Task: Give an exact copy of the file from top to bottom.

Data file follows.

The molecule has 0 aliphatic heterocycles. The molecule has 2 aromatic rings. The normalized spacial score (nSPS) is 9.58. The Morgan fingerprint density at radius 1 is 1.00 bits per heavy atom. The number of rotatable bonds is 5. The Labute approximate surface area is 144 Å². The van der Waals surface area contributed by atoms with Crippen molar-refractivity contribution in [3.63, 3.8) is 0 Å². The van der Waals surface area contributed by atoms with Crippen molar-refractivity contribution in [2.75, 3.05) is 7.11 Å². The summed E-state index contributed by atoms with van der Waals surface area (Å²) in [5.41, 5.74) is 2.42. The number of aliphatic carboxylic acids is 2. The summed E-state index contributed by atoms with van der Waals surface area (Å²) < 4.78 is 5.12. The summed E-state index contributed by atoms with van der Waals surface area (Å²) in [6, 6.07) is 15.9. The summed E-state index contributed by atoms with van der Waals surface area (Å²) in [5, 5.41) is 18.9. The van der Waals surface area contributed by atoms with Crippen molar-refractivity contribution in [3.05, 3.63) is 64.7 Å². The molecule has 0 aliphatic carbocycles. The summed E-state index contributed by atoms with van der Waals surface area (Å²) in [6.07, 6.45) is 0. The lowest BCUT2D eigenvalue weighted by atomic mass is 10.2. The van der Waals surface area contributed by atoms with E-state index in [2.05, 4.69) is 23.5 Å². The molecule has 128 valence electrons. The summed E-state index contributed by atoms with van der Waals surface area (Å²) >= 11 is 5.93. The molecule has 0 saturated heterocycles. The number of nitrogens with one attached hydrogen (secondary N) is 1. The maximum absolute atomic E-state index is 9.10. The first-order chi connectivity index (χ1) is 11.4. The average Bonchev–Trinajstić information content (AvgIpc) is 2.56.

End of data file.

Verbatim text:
The molecule has 0 aliphatic heterocycles. The molecule has 2 aromatic rings. The normalized spacial score (nSPS) is 9.58. The Morgan fingerprint density at radius 1 is 1.00 bits per heavy atom. The number of rotatable bonds is 5. The Labute approximate surface area is 144 Å². The van der Waals surface area contributed by atoms with Crippen molar-refractivity contribution in [3.63, 3.8) is 0 Å². The van der Waals surface area contributed by atoms with Crippen molar-refractivity contribution in [2.75, 3.05) is 7.11 Å². The summed E-state index contributed by atoms with van der Waals surface area (Å²) in [5.41, 5.74) is 2.42. The number of aliphatic carboxylic acids is 2. The summed E-state index contributed by atoms with van der Waals surface area (Å²) < 4.78 is 5.12. The summed E-state index contributed by atoms with van der Waals surface area (Å²) in [6, 6.07) is 15.9. The summed E-state index contributed by atoms with van der Waals surface area (Å²) in [5, 5.41) is 18.9. The van der Waals surface area contributed by atoms with Crippen molar-refractivity contribution in [3.05, 3.63) is 64.7 Å². The molecule has 0 aliphatic carbocycles. The summed E-state index contributed by atoms with van der Waals surface area (Å²) in [6.07, 6.45) is 0. The lowest BCUT2D eigenvalue weighted by atomic mass is 10.2. The van der Waals surface area contributed by atoms with E-state index in [2.05, 4.69) is 23.5 Å². The molecule has 128 valence electrons. The summed E-state index contributed by atoms with van der Waals surface area (Å²) >= 11 is 5.93. The molecule has 0 saturated heterocycles. The number of nitrogens with one attached hydrogen (secondary N) is 1. The maximum absolute atomic E-state index is 9.10. The first-order chi connectivity index (χ1) is 11.4. The average Bonchev–Trinajstić information content (AvgIpc) is 2.56.